The Professor rushed over to the fallen man, and the boys were on the spot to render assistance. Chief, who was also an interested worker, was the first to grasp him with his powerful arms, and disdaining the assistance of the others, carried him to the house and gently laid him down, as the Professor directed.

Without a word he rushed for the jar of water and brought it to the Professor, who bathed his wounds, but the blow was so severe that he exhibited no signs of returning consciousness.

Harry and Tom rushed over to the house in consternation, and exhibited the greatest grief.

"Do you think he has been badly hurt? Do you think it is fatal?"

"It is still too early to determine that. See this wound? It was a terrible blow. As it is, directly above the ear, it may not be as serious as if he had been struck forward nearer the temples."

During the entire day John lay there, breathing with some degree of regularity, but with a greatly accelerated pulse, and the Professor was constantly watching this phase of the case.

There was little sleep that night. All were too anxious to retire. Chief was on hand without a moment's intermission. George prepared the meals, but the native never left the room even for the purpose of taking refreshment, and it was really pathetic to see this exhibition of sympathy, which was constantly alluded to by the Professor.

"The Chief has in him the making of a man. The surest indication of a real human trait is just what he is showing. The lower man is the less he cares for his fellows."

During the night the fever was close to the danger point, and the Professor never left his side. As the day advanced the fever abated, and his breathing became more normal. Before noon there was a marked change. On the day of the accident, and during the night, John lay there motionless, and, aside from his regular breathing and a few periods of spasmodic twitchings, there was nothing to indicate that he was living.

But he now became restless, and occasionally opened his eyes, and all stood intently watching him. All through this period his face was pale and drawn, but a color began to come, and he turned his head from side to side, and the intervals between the openings of the eyelids became shorter. At first the eyes gave a glassy stare, but now at each recurring stare the eyeballs would turn and search the room, and although he would gaze in the faces of the watchers, the look did not indicate recognition.

Suddenly he opened his eyes wide, and grasping the covers drew himself forward and upward slowly, turning his head around from side to side. The Professor held out his hand, as a warning not to disturb him. He sat up and gazed first at one and then at the other.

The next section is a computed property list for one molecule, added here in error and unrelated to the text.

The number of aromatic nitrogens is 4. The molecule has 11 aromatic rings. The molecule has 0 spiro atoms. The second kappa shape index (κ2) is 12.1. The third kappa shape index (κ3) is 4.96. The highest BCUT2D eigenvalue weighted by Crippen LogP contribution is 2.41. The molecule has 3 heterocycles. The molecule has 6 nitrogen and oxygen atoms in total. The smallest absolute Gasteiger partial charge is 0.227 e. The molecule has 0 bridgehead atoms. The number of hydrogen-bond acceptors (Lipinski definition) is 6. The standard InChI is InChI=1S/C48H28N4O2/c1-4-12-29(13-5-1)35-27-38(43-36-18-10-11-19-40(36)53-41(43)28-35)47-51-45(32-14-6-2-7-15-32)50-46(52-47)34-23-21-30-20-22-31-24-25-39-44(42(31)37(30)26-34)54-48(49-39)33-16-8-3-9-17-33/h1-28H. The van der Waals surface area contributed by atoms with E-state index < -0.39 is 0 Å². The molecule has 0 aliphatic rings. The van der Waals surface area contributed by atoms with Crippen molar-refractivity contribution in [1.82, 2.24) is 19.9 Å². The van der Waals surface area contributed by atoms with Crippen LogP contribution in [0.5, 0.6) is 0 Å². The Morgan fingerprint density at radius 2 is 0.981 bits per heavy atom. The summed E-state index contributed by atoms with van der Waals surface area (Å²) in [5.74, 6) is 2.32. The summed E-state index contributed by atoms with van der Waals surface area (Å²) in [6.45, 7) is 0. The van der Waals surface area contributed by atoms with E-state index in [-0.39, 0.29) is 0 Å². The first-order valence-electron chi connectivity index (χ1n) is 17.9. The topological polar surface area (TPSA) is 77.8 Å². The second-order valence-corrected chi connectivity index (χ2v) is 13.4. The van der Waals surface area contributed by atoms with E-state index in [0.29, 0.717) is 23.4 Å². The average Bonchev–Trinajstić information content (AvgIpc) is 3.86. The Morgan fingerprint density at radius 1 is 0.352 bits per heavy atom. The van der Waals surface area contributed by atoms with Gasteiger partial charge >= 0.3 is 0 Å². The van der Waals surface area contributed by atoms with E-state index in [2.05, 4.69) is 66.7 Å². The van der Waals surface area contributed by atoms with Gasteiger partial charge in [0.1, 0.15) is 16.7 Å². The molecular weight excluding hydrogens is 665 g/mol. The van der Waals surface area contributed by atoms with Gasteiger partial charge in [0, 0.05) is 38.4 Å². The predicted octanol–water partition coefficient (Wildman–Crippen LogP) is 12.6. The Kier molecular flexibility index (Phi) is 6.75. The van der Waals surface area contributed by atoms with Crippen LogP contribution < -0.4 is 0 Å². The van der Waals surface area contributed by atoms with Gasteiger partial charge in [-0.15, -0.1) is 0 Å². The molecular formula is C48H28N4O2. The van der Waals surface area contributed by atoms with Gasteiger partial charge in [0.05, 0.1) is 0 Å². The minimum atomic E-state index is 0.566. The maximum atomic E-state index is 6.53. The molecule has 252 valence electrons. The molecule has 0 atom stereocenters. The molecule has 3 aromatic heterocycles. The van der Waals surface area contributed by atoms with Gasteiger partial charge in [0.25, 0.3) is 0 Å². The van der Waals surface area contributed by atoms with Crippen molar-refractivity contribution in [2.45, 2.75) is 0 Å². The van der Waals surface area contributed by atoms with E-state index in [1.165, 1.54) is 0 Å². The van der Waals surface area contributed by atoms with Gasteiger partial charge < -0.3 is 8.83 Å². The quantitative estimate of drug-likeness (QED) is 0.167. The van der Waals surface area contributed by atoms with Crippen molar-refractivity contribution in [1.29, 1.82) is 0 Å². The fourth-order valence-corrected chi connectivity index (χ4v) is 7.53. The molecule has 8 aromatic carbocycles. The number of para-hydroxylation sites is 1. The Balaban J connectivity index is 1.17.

What a wonderful difference was exhibited in the eye. It was bright and lustrous, and every glance betokened a question. Not a word was spoken. It was so tense that the boys appeared to be hypnotized. When he had fully taken in his surrounding, he grasped the Professor's hand, and said: "Where am I? Who are you?" Without another word he sank back on the pillow exhausted, and the Professor leaned over him and quietly said: "You are yourself again; and we are your friends."

"Friends; friends," he muttered to himself. "Yes; yes, I remember," and his eyes closed, his limbs relaxed, and he passed off into a quiet sleep.

The boys filed out of the room, and the Professor, with a smile, despite the tears that fell, walked out without saying a word, nor did the boys ask any more questions. The Chief never moved, but kept his eyes on John, and he did not even heed Angel, who came down from the rafters quietly, and passed out the door, and stood beside George, and leaned his head against him, as the boys began to whisper to each other.

The boys had witnessed a scene which it falls to the lot of few to experience. The awakening of the faculty of remembrance is one of the greatest mysteries of human existence.

John slept for three hours, and there was no thought of work or play. Barring the occasional visits of the Professor to see the patient, they were together. It was one of the most remarkable events in their lives.

"Isn't it singular," asked George, "that he has never been able to talk since he has been with us?"

"The medical term applied to the loss of that faculty is called aphasia. The function of speech seems to have its seat in a portion of the left side of the brain, and when that portion is diseased or injured, it affects the speech in many ways. Sometimes the sufferer knows what he wants to say, but cannot utter the word; at other times he will say the wrong thing, knowing that he is doing so, but utterly unable to prevent it; it also shows several other phases where the sentences become disjointed, or meaningless, not due to lack of intelligence."

"Has no way been discovered whereby the diseased part can be cured?"

"Operations have been performed with remarkable results, but not with uniform success. In some cases where the speech center is destroyed, a new brain center has been developed, and the lost power of speech recovered."

"I cannot understand Chief's intense interest in John," said Tom.

"That is a peculiar thing. The savage, no doubt, considers him demented, and it is a singular thing that people of low intellectual order among many people, believe the insane person is exalted, and are sometimes treated as deities."